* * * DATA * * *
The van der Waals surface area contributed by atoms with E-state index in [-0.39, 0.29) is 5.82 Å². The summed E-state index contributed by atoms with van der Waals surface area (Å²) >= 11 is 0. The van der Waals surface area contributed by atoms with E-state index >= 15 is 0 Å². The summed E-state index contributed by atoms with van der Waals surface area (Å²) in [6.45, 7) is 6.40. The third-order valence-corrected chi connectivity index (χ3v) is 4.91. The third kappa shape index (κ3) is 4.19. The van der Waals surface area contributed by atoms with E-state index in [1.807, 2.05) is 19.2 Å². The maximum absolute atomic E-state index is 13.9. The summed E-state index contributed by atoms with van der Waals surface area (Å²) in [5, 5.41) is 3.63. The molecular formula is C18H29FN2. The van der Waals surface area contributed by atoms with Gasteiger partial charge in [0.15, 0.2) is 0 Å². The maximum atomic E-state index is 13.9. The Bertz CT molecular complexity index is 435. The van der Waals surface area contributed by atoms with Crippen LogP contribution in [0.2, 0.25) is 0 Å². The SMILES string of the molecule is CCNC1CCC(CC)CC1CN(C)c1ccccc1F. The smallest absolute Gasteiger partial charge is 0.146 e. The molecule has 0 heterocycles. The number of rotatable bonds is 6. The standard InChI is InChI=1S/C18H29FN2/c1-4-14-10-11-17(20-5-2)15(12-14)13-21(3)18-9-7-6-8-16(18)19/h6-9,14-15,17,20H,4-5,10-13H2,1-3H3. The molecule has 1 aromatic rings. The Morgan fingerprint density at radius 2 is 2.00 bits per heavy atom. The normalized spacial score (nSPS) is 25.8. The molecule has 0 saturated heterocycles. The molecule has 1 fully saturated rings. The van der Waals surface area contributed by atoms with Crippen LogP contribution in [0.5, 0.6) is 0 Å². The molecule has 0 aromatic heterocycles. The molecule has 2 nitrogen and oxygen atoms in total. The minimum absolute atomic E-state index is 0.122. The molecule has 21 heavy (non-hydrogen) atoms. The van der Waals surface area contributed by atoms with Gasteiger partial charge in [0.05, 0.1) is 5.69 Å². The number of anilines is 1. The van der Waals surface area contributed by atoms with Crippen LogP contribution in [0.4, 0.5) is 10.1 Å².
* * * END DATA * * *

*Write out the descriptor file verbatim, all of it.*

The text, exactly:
The van der Waals surface area contributed by atoms with E-state index in [-0.39, 0.29) is 5.82 Å². The summed E-state index contributed by atoms with van der Waals surface area (Å²) >= 11 is 0. The van der Waals surface area contributed by atoms with E-state index >= 15 is 0 Å². The summed E-state index contributed by atoms with van der Waals surface area (Å²) in [6.45, 7) is 6.40. The third-order valence-corrected chi connectivity index (χ3v) is 4.91. The third kappa shape index (κ3) is 4.19. The van der Waals surface area contributed by atoms with E-state index in [1.807, 2.05) is 19.2 Å². The maximum absolute atomic E-state index is 13.9. The summed E-state index contributed by atoms with van der Waals surface area (Å²) in [5, 5.41) is 3.63. The molecular formula is C18H29FN2. The van der Waals surface area contributed by atoms with Gasteiger partial charge in [0.15, 0.2) is 0 Å². The maximum atomic E-state index is 13.9. The Bertz CT molecular complexity index is 435. The van der Waals surface area contributed by atoms with Crippen LogP contribution in [0.2, 0.25) is 0 Å². The SMILES string of the molecule is CCNC1CCC(CC)CC1CN(C)c1ccccc1F. The smallest absolute Gasteiger partial charge is 0.146 e. The molecule has 0 heterocycles. The number of rotatable bonds is 6. The standard InChI is InChI=1S/C18H29FN2/c1-4-14-10-11-17(20-5-2)15(12-14)13-21(3)18-9-7-6-8-16(18)19/h6-9,14-15,17,20H,4-5,10-13H2,1-3H3. The molecule has 1 aromatic rings. The Morgan fingerprint density at radius 2 is 2.00 bits per heavy atom. The normalized spacial score (nSPS) is 25.8. The molecule has 0 saturated heterocycles. The molecule has 1 fully saturated rings. The van der Waals surface area contributed by atoms with Crippen LogP contribution in [0.5, 0.6) is 0 Å². The molecule has 0 aromatic heterocycles. The molecule has 2 nitrogen and oxygen atoms in total. The minimum absolute atomic E-state index is 0.122. The molecule has 21 heavy (non-hydrogen) atoms. The van der Waals surface area contributed by atoms with Gasteiger partial charge in [0.05, 0.1) is 5.69 Å². The number of anilines is 1. The van der Waals surface area contributed by atoms with Crippen LogP contribution in [0.4, 0.5) is 10.1 Å².